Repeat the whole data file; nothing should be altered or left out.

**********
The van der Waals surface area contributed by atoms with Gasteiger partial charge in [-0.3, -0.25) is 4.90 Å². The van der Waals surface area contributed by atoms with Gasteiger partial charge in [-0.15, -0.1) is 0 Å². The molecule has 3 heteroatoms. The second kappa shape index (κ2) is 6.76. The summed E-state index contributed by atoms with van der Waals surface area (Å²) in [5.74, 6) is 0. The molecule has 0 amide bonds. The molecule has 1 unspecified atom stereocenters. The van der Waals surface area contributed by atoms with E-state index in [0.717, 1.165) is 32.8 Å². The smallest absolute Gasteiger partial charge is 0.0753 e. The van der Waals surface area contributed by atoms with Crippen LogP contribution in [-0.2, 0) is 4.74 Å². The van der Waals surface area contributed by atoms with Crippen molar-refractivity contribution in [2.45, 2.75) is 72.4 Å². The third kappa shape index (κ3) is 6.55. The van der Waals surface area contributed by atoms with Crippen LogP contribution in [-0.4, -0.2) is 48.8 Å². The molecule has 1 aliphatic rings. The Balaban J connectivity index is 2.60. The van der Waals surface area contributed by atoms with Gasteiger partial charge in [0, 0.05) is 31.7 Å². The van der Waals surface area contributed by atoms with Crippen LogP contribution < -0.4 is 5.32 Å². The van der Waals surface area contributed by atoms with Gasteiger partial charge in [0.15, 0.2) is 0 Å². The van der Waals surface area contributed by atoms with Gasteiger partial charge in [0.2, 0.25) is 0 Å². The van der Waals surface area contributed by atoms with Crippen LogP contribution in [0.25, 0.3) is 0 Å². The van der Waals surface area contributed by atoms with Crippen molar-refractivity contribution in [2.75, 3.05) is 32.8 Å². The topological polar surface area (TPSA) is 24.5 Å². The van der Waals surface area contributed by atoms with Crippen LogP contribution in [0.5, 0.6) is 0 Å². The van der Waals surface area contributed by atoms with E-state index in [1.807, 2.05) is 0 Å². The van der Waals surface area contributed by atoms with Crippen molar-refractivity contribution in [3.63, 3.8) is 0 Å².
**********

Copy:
The van der Waals surface area contributed by atoms with Gasteiger partial charge in [-0.3, -0.25) is 4.90 Å². The van der Waals surface area contributed by atoms with Gasteiger partial charge in [-0.15, -0.1) is 0 Å². The molecule has 3 heteroatoms. The second kappa shape index (κ2) is 6.76. The summed E-state index contributed by atoms with van der Waals surface area (Å²) in [5.74, 6) is 0. The molecule has 0 amide bonds. The molecule has 1 unspecified atom stereocenters. The van der Waals surface area contributed by atoms with E-state index in [0.717, 1.165) is 32.8 Å². The smallest absolute Gasteiger partial charge is 0.0753 e. The van der Waals surface area contributed by atoms with Crippen LogP contribution in [-0.2, 0) is 4.74 Å². The van der Waals surface area contributed by atoms with Crippen molar-refractivity contribution in [2.45, 2.75) is 72.4 Å². The third kappa shape index (κ3) is 6.55. The van der Waals surface area contributed by atoms with Crippen LogP contribution in [-0.4, -0.2) is 48.8 Å². The molecule has 1 aliphatic rings. The Balaban J connectivity index is 2.60. The van der Waals surface area contributed by atoms with Gasteiger partial charge in [0, 0.05) is 31.7 Å². The van der Waals surface area contributed by atoms with Crippen LogP contribution < -0.4 is 5.32 Å². The van der Waals surface area contributed by atoms with Gasteiger partial charge in [0.15, 0.2) is 0 Å². The van der Waals surface area contributed by atoms with Gasteiger partial charge in [0.2, 0.25) is 0 Å². The van der Waals surface area contributed by atoms with Crippen LogP contribution in [0.25, 0.3) is 0 Å². The van der Waals surface area contributed by atoms with Crippen molar-refractivity contribution in [2.75, 3.05) is 32.8 Å². The topological polar surface area (TPSA) is 24.5 Å². The van der Waals surface area contributed by atoms with Crippen LogP contribution in [0.5, 0.6) is 0 Å². The van der Waals surface area contributed by atoms with E-state index in [1.807, 2.05) is 0 Å². The van der Waals surface area contributed by atoms with Crippen molar-refractivity contribution in [3.63, 3.8) is 0 Å².